The oldest quasar yet observed, explains Hsiao-Wen Chen, assistant professor of astronomy and astrophysics, dates from 500 million years after the big bang. (By comparison, the universe is thought to be roughly 13.5 billion years old.) But “where we see a quasar at 500 million years of age, there have to be other smaller, lower-mass galaxies floating around at an earlier time” preceding the quasar, she says. Astronomers hope the new telescope will give them sufficient power to observe objects from what they call the epoch of reionization—the time when the universe cooled enough to become transparent. Because the universe was previously opaque, these are by definition the earliest objects that could ever be seen.

Beyond exoplanets and early protogalaxies, the most exciting discoveries to come from the Giant Magellan Telescope may be in fields not yet developed. “It’s appreciated more by scientists than by other people,” admits Kolb, “to say, ‘We’re building this, but we don’t know what the greatest discovery is going to be.’”

Even after the instrument becomes operational in 2019, the University intends to maintain its investment in the older Magellan telescopes. Long after they’ve lost first-class status, telescopes are still useful, often repurposed as survey telescopes. Such is the fate of the twin Magellan telescopes; they will lay the groundwork for more detailed observations with the powerful new instrument.

The other 30-meter-class telescopes planned—the Thirty Meter Telescope, proposed for Hawaii, and the 42-meter European Extremely Large Telescope, also proposed for Chile, will be larger than the Giant Magellan Telescope. All three are scheduled to be operational by decade’s end, but only the GMT has begun construction. If the other projects fall behind, it’s possible that the Giant Magellan will temporarily hold the title of world’s largest optical telescope.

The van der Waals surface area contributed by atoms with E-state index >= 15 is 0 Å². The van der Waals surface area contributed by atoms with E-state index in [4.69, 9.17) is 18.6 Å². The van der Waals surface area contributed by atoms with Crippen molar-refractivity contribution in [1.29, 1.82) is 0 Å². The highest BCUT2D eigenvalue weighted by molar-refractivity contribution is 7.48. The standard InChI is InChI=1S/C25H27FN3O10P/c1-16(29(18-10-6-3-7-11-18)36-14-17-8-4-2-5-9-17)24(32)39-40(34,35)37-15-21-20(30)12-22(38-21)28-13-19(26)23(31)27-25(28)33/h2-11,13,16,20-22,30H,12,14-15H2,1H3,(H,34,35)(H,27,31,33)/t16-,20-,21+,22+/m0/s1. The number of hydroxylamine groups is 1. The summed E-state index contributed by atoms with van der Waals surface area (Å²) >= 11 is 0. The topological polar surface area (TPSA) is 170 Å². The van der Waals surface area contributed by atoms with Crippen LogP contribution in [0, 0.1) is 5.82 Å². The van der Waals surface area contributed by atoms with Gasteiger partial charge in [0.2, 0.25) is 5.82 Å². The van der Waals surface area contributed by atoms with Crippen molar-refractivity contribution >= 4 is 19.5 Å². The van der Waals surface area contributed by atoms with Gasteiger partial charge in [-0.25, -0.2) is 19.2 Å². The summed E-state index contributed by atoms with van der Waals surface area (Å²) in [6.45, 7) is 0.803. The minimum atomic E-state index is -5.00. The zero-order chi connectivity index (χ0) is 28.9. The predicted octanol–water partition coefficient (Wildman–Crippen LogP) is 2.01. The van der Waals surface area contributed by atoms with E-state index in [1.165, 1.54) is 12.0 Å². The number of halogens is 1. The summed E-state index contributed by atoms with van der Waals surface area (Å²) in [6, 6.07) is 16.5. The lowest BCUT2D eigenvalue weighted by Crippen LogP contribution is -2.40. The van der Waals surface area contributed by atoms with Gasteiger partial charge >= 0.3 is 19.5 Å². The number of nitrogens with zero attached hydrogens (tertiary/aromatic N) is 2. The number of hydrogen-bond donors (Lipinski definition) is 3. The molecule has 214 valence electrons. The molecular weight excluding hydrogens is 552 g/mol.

Record breaking or not, the Giant Magellan Telescope will be, Gladders says, an “engine for advancement” for astrophysics. “There’s a lot of work to do between now and 2019,” he adds. Then, after a long absence, Chicago will resume its place in the constellation of great observatories.


A little history of big glass

  Year: 1897
Diameter: 40 inches (1.0 meters)
Location: Yerkes Observatory, Williams Bay, Wisconsin
The largest refracting telescope (using lenses instead of mirrors) in the world, it’s still owned by the University at Yerkes Observatory.
    Year: 1939
Diameter: 82 inches (2.1 meters)
Location: McDonald Observatory, Jeff Davis County, Texas
Chicago operated McDonald Observatory on behalf of the University of Texas from 1932 to 1962. Its 82-inch telescope, named for former Yerkes director Otto Struve, PhD’23, was the world’s second-largest at the time.
      Year: 1994
Diameter: 3.5 meters
Location: Apache Point Observatory, Sunspot, New Mexico
Operated by an eight-member collaboration including Chicago, the 3.5-meter telescope has been the University’s largest instrument for the past 15 years.
        Year: 2000/2002
Diameter: 6.5 meters each
Location: Las Campanas Observatory, Chile
Chicago has dedicated access to the twin Magellan telescopes starting this January.
          Year: 2019 (projected)
Diameter: 24.5 meters (equivalent)
Location: Las Campanas Observatory, Chile
Composed of seven mirrors acting as one, when completed the Giant Magellan Telescope will be one of the three largest telescopes.


Return to top